The second unsavory development in the film industry was triggered by the power star Pawan Kalyan, the founder of Jana Sena party. During the pre-release event of his nephew Sai Dharam Teja's film 'Republic,' PK stirred the hornet's nest by criticizing the Jagan Mohan Reddy government and media in unequivocal terms. Sai Dharam Teja, who was still in comatose following a road accident, didn't know that his firebrand uncle was making use of the occasion to vent out his political frustration. Close on the heels of the AP government's order to set up a state-run website for the online sale of cinema tickets in both single and multiple theaters across the state, PK alleged that the government is targeting cinema industry.
"If you have a problem with me, take it on me but leave rest of the filmmakers," he roared. A known emotional personality, PK's diatribe against the I & PR Minister Perni Venkataramaiah alias Nani attracted severe criticism. PK's language and Nani's rebuttal both are not in good taste. The outburst of PK led to an action thriller from his opponents. A character artist-cum-writer Posani Krishna Murali, known for his outspokenness and witty mannerism, spew venom against PK as a follow up action. Enraged by Jana Sena's social media brigade's comments on his family, Posani made some unprintable comments.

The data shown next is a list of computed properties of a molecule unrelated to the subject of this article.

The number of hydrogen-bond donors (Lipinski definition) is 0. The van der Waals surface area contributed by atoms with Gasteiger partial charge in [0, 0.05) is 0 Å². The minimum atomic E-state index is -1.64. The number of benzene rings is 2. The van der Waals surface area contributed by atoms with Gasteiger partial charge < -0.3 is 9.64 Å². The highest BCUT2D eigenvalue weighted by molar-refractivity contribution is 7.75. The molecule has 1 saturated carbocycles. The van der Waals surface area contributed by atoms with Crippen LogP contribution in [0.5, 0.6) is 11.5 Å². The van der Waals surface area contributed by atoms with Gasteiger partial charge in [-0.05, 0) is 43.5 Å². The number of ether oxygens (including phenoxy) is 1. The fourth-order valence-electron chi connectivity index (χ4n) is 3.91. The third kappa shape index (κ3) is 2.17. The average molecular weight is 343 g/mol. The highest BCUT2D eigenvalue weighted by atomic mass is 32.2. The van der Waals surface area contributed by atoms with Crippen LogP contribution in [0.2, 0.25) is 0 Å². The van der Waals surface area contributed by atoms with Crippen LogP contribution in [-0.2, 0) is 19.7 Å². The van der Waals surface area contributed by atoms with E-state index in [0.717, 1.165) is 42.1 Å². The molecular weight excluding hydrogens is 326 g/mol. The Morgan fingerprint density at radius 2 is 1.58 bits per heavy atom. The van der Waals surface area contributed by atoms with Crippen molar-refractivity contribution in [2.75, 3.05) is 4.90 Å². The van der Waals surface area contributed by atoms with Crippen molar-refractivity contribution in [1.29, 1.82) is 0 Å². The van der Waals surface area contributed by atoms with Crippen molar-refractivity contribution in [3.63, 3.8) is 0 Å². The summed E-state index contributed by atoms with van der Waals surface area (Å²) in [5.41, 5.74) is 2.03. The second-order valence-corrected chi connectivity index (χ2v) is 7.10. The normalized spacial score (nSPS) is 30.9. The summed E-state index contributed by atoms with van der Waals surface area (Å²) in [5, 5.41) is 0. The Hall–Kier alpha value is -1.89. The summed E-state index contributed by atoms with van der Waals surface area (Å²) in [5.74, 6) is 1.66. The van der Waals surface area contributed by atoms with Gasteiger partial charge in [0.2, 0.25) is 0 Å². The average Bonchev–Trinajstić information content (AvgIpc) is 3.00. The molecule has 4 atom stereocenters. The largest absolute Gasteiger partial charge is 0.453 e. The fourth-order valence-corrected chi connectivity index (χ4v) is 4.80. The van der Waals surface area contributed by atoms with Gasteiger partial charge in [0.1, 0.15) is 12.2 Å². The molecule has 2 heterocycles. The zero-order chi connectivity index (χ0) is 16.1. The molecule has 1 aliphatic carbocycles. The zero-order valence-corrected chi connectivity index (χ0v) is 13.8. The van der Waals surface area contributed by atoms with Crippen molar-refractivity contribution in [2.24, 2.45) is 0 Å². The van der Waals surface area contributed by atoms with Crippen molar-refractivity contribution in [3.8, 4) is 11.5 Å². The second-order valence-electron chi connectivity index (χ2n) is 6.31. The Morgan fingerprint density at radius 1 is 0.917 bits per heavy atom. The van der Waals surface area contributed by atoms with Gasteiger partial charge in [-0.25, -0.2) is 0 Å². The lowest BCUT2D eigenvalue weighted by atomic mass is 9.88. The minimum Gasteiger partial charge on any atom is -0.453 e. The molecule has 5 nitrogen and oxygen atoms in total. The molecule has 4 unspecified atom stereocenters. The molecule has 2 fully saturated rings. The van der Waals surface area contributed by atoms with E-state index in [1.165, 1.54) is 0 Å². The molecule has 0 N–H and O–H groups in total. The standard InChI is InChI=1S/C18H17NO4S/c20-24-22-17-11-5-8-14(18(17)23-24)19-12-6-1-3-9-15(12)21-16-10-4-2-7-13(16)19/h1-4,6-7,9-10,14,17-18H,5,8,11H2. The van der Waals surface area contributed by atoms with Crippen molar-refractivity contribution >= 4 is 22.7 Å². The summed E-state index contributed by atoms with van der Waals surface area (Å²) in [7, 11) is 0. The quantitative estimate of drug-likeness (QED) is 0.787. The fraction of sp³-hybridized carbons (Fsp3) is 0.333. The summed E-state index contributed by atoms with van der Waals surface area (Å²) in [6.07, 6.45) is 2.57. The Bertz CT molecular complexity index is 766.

In a retaliatory move, PK's fans tried to attack him at the Press Club. Another actress Sri Reddy, who boldly exposed the casting couch in Tollywood, took to the stage to make highly personal allegations against PK and his supporters like Bandla Ganesh. PK's supporters and opponents are running a high decibel war on social media platforms. In my view, social media is dangerously misused and abused by hooligans.
It is evident that a crop of ill-mannered, irresponsible film personalities and unprofessional, sick minded so-called social media journalists are running amok. Surprisingly, the well-established top actors are maintaining a stoic silence on these vulgar developments. The highly politicized film industry, sadly, doesn't have an undisputable elderly person, like Dasari Narayana Rao, to intervene as well as to set the house in order.
(The author, a PhD in Communication and Journalism, is a senior journalist, journalism educator and communication consultant)
(The opinions expressed in this column are that of the writer. The facts and opinions expressed here do not reflect the views of The Hans India)